London

Philip Lawrence's killer Learco Chindamo arrested

Learco Chindamo
Image caption Chindamo was arrested in Catford over an alleged robbery

The man who murdered headmaster Philip Lawrence in west London has been recalled to prison after being arrested for an alleged robbery.

Learco Chindamo was freed in July, 15 years after the killing in Maida Vale, and allowed to remain in Britain.

Father-of-four Mr Lawrence, 48, was fatally wounded after going to help a pupil who was being attacked by a gang, which included Chindamo, then aged 15.

Chindamo, now 30, was arrested in Catford, south London.

A Scotland Yard spokesman said: "We can confirm that a 30-year-old man was arrested [on Wednesday morning] on suspicion of robbery.

"The alleged robbery took place on Saturday, November 13 in Belmont Street, NW1, and the alleged victim was a man in his 20s."

Chindamo was jailed indefinitely for the murder of Mr Lawrence outside St George's Roman Catholic School in 1995.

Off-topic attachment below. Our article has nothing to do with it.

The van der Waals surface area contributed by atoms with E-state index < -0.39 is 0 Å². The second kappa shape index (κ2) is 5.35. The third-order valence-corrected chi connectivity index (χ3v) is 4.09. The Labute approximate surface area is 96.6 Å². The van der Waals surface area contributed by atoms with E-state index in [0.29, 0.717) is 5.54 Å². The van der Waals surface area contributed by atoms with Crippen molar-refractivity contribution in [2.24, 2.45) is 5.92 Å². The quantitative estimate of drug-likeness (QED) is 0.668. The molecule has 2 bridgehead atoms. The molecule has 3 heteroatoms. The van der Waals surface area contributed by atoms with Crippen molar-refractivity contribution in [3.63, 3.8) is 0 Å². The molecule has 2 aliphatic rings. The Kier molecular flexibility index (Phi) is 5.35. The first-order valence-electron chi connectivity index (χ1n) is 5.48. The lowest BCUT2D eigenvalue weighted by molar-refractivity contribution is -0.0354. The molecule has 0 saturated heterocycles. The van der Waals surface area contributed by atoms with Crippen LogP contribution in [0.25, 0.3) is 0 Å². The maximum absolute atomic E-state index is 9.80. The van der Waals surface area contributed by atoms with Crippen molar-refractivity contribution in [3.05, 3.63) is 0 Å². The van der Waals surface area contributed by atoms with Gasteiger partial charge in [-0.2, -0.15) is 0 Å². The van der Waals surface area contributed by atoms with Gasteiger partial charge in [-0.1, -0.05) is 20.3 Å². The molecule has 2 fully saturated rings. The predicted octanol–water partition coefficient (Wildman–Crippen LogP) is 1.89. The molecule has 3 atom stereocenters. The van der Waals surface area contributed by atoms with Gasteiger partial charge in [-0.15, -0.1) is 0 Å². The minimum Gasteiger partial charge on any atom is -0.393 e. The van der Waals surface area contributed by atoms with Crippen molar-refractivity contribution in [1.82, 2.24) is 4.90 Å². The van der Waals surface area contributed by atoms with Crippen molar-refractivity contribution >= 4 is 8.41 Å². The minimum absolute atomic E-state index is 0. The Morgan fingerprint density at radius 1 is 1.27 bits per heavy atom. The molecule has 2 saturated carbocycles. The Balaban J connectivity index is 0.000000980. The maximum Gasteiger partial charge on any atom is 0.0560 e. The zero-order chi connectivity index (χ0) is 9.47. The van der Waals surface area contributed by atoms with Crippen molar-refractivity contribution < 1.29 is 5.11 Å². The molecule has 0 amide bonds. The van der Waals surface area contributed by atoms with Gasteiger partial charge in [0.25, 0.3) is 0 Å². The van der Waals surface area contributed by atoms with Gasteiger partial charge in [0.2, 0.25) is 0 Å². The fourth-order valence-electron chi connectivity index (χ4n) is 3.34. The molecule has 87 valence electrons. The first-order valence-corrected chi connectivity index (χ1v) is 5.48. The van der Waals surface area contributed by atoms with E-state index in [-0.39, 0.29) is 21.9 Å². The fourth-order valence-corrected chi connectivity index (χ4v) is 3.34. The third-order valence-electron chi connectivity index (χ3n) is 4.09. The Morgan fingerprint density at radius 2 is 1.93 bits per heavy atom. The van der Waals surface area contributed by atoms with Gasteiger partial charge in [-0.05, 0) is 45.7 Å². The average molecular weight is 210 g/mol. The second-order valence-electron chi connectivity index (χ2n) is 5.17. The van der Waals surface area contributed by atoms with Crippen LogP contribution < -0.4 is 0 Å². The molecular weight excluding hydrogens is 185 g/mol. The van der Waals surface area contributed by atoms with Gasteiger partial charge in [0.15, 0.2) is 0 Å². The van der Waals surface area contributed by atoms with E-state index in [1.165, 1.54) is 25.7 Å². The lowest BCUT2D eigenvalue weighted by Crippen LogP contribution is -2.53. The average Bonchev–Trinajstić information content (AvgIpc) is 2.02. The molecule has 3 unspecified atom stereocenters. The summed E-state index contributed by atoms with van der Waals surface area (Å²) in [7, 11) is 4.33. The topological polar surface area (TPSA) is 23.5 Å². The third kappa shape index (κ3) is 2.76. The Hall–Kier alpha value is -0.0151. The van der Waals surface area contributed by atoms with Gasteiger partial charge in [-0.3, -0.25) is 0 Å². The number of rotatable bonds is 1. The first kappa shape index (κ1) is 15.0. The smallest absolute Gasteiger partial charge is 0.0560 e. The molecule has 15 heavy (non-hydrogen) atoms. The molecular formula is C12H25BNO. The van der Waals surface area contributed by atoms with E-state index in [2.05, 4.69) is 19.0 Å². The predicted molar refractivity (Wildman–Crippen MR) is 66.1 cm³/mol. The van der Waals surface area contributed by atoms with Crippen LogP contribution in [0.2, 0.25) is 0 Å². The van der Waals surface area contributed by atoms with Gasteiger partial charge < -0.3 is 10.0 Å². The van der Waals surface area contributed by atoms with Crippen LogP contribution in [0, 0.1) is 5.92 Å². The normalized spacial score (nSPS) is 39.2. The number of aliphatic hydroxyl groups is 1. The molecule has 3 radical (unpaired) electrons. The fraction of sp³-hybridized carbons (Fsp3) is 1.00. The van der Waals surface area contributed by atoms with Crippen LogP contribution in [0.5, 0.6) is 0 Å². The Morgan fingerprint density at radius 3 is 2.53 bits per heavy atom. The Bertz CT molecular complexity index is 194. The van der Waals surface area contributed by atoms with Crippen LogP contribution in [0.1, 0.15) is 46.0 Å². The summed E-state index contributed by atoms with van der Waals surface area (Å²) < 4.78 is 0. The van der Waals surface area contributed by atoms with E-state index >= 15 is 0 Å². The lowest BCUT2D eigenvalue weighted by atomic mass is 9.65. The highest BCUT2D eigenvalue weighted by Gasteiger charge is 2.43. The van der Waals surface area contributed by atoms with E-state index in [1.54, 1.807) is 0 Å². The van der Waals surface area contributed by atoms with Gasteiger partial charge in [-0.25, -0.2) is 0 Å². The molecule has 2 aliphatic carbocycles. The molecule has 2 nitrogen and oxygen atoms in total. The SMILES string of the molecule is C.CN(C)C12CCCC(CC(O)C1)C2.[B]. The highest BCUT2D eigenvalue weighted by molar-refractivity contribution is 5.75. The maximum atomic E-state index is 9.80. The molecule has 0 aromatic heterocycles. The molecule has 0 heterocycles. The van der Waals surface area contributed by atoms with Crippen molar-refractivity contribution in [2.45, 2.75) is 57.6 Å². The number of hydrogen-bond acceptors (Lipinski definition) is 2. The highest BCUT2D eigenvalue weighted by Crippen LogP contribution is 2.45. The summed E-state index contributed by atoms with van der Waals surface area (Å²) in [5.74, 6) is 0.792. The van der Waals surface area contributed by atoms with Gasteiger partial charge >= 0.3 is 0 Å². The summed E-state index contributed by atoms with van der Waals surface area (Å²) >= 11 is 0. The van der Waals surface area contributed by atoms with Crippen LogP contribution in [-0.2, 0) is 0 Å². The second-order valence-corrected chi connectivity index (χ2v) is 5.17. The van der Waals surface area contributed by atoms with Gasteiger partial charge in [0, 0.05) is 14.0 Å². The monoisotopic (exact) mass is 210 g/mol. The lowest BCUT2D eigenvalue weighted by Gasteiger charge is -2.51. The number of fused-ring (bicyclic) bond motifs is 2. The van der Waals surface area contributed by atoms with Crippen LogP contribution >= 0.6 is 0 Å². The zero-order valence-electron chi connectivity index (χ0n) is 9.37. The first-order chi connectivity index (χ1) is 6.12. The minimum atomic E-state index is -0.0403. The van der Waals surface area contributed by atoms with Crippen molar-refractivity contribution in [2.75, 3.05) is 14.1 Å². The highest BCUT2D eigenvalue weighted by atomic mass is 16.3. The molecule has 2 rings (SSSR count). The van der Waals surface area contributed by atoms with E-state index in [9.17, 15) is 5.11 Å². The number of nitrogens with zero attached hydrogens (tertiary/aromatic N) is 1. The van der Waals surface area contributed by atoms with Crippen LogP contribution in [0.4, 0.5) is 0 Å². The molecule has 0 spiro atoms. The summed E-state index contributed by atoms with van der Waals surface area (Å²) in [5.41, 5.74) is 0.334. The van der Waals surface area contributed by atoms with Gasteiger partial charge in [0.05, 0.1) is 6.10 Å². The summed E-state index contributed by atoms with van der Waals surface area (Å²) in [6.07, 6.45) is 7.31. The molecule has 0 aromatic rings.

He was convicted of the murder in October 1996, jailed indefinitely and ordered to serve a minimum of 12 years.

hThe Asylum and Immigration Tribunal ruled that he cannot be deported to Italy, where he was born, primarily because of EU freedom of movement law.

'Not sufficient progress'

Harry Fletcher, assistant general secretary of Napo, the probation trade union, said Chindamo - who was released on parole in July - was recalled to custody on Wednesday.

He said: "The Probation Service made the decision yesterday.

"Anybody who is arrested in connection with a serious offence, consideration would be given to recalling them to custody."

He added: "Before his release, he was turned down for parole at least once on the grounds he hadn't made sufficient progress.

"Upon release, he was placed in a probation hostel."

A Ministry of Justice spokesman said: "All offenders subject to probation supervision on release from prison have to adhere to a set of strict conditions.

"They are subject to recall to custody if they breach their conditions or their behaviour indicates that it is no longer safe for them or for the public if they remain in the community.

"For indeterminate sentence offenders, it falls to the Parole Board to determine when they should be re-released."

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